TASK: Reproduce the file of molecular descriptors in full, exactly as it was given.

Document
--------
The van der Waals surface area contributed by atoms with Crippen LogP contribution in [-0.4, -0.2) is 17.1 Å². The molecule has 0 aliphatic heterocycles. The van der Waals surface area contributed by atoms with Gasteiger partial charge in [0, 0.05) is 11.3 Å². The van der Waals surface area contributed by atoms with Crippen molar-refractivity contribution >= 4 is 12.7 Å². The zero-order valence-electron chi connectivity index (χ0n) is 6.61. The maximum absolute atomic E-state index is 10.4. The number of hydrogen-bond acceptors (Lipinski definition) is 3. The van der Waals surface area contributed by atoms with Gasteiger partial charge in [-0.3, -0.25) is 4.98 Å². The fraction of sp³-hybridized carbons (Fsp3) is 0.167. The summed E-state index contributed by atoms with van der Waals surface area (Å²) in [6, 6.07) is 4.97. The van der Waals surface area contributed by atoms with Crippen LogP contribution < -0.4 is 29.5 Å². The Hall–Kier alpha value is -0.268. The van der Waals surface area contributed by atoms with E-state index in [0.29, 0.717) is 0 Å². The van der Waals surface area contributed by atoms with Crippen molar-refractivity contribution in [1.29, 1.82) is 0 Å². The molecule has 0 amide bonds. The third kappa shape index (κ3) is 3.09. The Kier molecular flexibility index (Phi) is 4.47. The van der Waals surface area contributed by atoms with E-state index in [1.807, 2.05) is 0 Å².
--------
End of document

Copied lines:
The van der Waals surface area contributed by atoms with Crippen LogP contribution in [-0.4, -0.2) is 17.1 Å². The molecule has 0 aliphatic heterocycles. The van der Waals surface area contributed by atoms with Gasteiger partial charge in [0, 0.05) is 11.3 Å². The van der Waals surface area contributed by atoms with Crippen molar-refractivity contribution >= 4 is 12.7 Å². The zero-order valence-electron chi connectivity index (χ0n) is 6.61. The maximum absolute atomic E-state index is 10.4. The number of hydrogen-bond acceptors (Lipinski definition) is 3. The van der Waals surface area contributed by atoms with Gasteiger partial charge in [-0.3, -0.25) is 4.98 Å². The fraction of sp³-hybridized carbons (Fsp3) is 0.167. The summed E-state index contributed by atoms with van der Waals surface area (Å²) in [6, 6.07) is 4.97. The van der Waals surface area contributed by atoms with Crippen LogP contribution < -0.4 is 29.5 Å². The Hall–Kier alpha value is -0.268. The van der Waals surface area contributed by atoms with E-state index in [0.29, 0.717) is 0 Å². The van der Waals surface area contributed by atoms with Crippen molar-refractivity contribution in [1.29, 1.82) is 0 Å². The molecule has 0 amide bonds. The third kappa shape index (κ3) is 3.09. The Kier molecular flexibility index (Phi) is 4.47. The van der Waals surface area contributed by atoms with E-state index in [1.807, 2.05) is 0 Å².